Saracens are unlikely to attract at full house to their North London abode for today’s league game with an overmatched and underwhelming band of relegation certainties from London Welsh, but the top brass at the country’s most ambitious club are ever more convinced that professional club rugby in England is ready for an explosion of free-market zealotry.
Edward Griffiths, the chief executive of the 2011 champions, will propose a scrapping of the salary cap in time for next season when the Premiership shareholders next meet in early February.
Supported by the Saracens chairman Nigel Wray and the club’s other major investors, Griffiths believes the 2015 World Cup will leave the club game at a crossroads. He warned yesterday that if large numbers of leading All Blacks, Wallabies and Springboks head for French clubs, whose playing budgets are much greater than those here, the chances of a significant hike in income from the next round of Premiership broadcasting negotiations will be greatly reduced.
“We need to take this opportunity to announce ourselves as the most exciting, high-powered league in the world game, and to do that we need to attract the biggest names,” Griffiths said. “Also, we must ensure that English players receive the market rate rather than have their earning potential restricted by an artificial mechanism. We need to release the handbrake, not kill off any hope of growth. The salary cap has served its purpose. Time moves on.”
If, as Griffiths claims, half a dozen Premiership clubs are behind his initiative, the February meeting could be extremely tense. New regulations for next season, including a hike in permitted expenditure to £5.5m and a second “marquee” player to be employed outside the agreed financial limits, were announced just three months ago. A change of course now would infuriate those who argue passionately that the salary cap has been, and continues to be, the key to producing a vibrant, competitive and sustainable elite league.
It would also alarm the Rugby Football Union, which would have good reason to fear a major influx of foreign “mercenaries” – some of whom would command eye-watering salaries by rugby standards, although not, perhaps, as extravagant as the multi-million deal said to have lured the All Black maestro Daniel Carter to Racing Métro.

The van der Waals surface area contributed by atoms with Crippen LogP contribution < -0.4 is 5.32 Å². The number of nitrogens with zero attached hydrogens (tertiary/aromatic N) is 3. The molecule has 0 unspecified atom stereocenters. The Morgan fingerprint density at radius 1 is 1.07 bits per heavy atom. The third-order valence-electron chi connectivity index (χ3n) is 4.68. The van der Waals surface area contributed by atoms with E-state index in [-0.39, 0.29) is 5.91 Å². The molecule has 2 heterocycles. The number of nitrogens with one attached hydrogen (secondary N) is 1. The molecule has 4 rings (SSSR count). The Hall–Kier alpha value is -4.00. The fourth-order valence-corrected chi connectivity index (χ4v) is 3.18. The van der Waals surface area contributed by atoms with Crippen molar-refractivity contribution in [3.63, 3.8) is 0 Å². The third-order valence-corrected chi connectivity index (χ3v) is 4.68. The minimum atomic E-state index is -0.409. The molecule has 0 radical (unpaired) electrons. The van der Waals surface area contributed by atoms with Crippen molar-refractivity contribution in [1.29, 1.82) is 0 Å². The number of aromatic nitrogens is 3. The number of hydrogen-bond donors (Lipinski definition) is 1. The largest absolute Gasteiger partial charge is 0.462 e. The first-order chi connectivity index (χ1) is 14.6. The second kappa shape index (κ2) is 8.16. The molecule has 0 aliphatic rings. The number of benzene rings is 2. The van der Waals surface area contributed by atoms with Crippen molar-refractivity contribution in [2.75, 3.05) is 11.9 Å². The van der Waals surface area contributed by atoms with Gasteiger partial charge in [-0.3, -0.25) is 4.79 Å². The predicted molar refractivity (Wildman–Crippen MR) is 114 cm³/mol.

There are 15 Premiership shareholders and Saracens will need a 75 per cent majority to win the day. They will probably have the support of Bath, Leicester and Northampton – the usual suspects when it comes to any attempted unshackling of financial restraints – but a number of other clubs, including Harlequins, London Irish, Sale and Wasps, are likely to be more cautious. The argument has only just started.
Today’s on-field programme is topped by a couple of fascinating derbies. Gloucester, rarely short of motivation when Bath head for Kingsholm, will be without their England No 8 Ben Morgan, who twanged a hamstring in training. For the visitors, Kyle Eastmond returns at inside centre, relegating Sam Burgess to the bench in the process.
Leicester have the two Test Lion Toms – hooker Youngs and flanker Croft – back in their pack for the trip to Franklin’s Gardens, where Northampton will offer their usual warm welcome. The England centre Luther Burrell is present and correct in the Saints’ back division, while the Samoan scrum-half Kahn Fotuali’i has again beaten the England international Lee Dickson to the starting spot.
Wasps, meanwhile, expect more than 25,000 paying customers to watch tomorrow’s game with London Irish – the much-travelled itinerants’ first game at the Ricoh Stadium in Coventry, their new long-term home.Reuse content